By Diana Gerstacker
There's no shortage of things to love about fishing -- the serenity, the thrill of the first hard tug on the line and the pride when you pull in the biggest fish of the day are all rewarding aspects. Spending time with friends and family outdoors seems to be a big draw too, and anything that gets you outside and moving is an activity we happily endorse.
But for many people unfamiliar with fishing, it can seem too complicated to be worth the time. First there are different types of fishing, then there are techniques and don't even get us started on the gear. The sheer number of fishing products on the market is enough to turn anyone away from the sport, and then there are the not-so-fashionable waders and that token 45-pocket vest.
It can be overwhelming, but we're here to help and let you know that the vest and waders aren't mandatory -- you're welcome. There are only a handful of items that beginners truly need on their first fishing trip. Your packing list will vary with your location and target fish, but we set out a list of basics you shouldn’t be caught without.
The Outdoor Industry Association estimates that the majority of people fishing are dropping their lines into freshwater. According to its 2014 report, freshwater fishing has lost 1 percent of its participants in the last three years but still maintained around 37,796,000 participants in 2013.
According to the same report, approximately 11,790,000 people went salt water fishing in 2013 and 5,878,000 went fly fishing. Fly fishing was the only fishing type that saw growth in the past three years, gaining 2.4 percent more participation.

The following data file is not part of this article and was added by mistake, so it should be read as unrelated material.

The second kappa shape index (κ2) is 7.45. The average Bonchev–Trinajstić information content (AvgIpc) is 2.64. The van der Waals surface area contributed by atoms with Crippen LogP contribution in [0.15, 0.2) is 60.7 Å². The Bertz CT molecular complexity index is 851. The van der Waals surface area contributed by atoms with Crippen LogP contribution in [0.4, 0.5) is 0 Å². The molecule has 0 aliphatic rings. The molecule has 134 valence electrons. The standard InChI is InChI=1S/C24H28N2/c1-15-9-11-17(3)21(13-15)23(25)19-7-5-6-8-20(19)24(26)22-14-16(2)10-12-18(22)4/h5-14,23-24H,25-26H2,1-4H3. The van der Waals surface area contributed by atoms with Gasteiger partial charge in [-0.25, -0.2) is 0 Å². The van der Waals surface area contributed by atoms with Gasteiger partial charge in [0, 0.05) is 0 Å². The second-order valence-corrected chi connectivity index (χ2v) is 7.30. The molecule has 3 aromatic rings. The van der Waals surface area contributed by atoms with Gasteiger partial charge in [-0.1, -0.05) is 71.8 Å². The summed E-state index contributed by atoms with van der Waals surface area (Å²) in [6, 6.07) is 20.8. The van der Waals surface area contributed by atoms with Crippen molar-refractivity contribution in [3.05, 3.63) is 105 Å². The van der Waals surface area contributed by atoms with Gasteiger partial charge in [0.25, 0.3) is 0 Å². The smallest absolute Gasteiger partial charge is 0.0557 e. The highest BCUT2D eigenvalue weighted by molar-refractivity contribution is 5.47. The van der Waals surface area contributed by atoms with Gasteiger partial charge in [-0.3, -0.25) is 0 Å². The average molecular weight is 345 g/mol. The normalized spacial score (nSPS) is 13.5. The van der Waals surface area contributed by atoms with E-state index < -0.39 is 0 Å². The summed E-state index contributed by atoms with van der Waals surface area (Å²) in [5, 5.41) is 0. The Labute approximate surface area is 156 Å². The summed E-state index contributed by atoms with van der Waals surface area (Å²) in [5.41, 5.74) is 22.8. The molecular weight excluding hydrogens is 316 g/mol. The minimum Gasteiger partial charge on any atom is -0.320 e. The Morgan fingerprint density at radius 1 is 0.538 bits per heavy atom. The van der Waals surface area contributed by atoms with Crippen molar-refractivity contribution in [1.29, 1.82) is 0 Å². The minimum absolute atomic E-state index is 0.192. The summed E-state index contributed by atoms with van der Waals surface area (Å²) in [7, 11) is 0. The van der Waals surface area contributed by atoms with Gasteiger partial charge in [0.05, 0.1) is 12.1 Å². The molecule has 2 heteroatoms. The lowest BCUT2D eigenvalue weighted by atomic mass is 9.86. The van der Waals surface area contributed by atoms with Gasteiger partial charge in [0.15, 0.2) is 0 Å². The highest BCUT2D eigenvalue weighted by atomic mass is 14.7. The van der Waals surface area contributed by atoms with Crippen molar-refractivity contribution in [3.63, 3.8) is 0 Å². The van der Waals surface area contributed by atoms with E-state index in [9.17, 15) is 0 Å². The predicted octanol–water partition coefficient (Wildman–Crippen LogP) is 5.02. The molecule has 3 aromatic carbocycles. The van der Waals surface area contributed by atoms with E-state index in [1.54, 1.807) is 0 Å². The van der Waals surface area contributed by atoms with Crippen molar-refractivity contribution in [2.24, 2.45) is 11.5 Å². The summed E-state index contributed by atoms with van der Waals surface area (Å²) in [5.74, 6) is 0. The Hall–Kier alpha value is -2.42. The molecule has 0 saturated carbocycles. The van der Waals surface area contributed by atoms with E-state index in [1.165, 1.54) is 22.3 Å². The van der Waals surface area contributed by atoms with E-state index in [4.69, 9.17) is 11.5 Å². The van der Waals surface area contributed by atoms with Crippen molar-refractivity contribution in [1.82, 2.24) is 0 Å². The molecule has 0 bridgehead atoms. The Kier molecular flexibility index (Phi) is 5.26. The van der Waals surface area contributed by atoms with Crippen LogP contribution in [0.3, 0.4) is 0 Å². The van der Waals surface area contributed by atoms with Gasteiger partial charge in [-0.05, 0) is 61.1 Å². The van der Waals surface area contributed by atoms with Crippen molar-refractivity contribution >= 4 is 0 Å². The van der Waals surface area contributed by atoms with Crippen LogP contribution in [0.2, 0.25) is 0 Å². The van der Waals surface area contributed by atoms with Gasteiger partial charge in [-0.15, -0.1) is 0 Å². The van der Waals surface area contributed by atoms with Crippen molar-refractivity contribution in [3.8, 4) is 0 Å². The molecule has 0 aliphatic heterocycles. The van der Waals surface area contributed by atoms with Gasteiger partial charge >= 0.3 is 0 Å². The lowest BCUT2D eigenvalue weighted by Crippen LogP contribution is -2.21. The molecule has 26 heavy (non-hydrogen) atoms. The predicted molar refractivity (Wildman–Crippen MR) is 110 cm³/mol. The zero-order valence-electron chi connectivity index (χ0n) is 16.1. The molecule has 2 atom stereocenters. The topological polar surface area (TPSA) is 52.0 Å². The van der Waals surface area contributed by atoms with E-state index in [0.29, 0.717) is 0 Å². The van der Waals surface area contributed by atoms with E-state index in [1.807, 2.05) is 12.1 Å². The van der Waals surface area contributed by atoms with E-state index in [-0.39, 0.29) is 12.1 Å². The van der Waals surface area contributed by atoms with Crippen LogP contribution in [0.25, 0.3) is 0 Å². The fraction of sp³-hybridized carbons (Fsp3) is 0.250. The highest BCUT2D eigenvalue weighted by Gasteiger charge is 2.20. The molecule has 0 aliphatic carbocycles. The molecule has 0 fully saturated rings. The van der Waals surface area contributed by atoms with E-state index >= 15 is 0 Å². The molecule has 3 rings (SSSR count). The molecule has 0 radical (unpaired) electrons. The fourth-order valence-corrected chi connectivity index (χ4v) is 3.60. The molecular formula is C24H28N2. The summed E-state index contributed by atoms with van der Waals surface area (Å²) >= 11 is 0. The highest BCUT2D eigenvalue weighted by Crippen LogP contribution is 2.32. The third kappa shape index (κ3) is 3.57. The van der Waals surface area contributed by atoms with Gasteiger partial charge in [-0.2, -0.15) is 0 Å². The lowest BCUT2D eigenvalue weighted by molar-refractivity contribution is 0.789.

Though the entire activity is not booming, 37,796,000 is no small number. Fishing is a great opportunity to get outdoors, get active and spend time with friends and family. The only thing stopping you from fishing this summer is a little bit of information and a few key pieces of gear. Consider this your first step into the world of recreational fishing.
Whether you're up before dawn or your fishing trip runs a little longer than expected, it’s a good idea to take along some light. Headlamps leave your hands free to bait the hook, but if you're looking for a brighter light option, Princeton Tec's Sector 5 is a compact powerhouse featuring 550 lumens that work for 24 hours on four C-cell batteries.
Princetontec.com; headlamp $30; Sector 5 $100.
While you might just opt for a baseball cap and your old sunglasses, sporting goods stores have tons of specialized clothing and gear for fishing. Check out this "Boonie Hat" for added protection from the sun where it usually hits worst -- the back of your neck.
Keeping cool and dry on the water will make your trip that much better. The right clothing should prevent rashes and sun burn and ideally be nice enough to wear to the bar afterward. The Pescador shirt from Howler Brothers is specifically designed for fishing, with extra pockets, vents and quick dry material.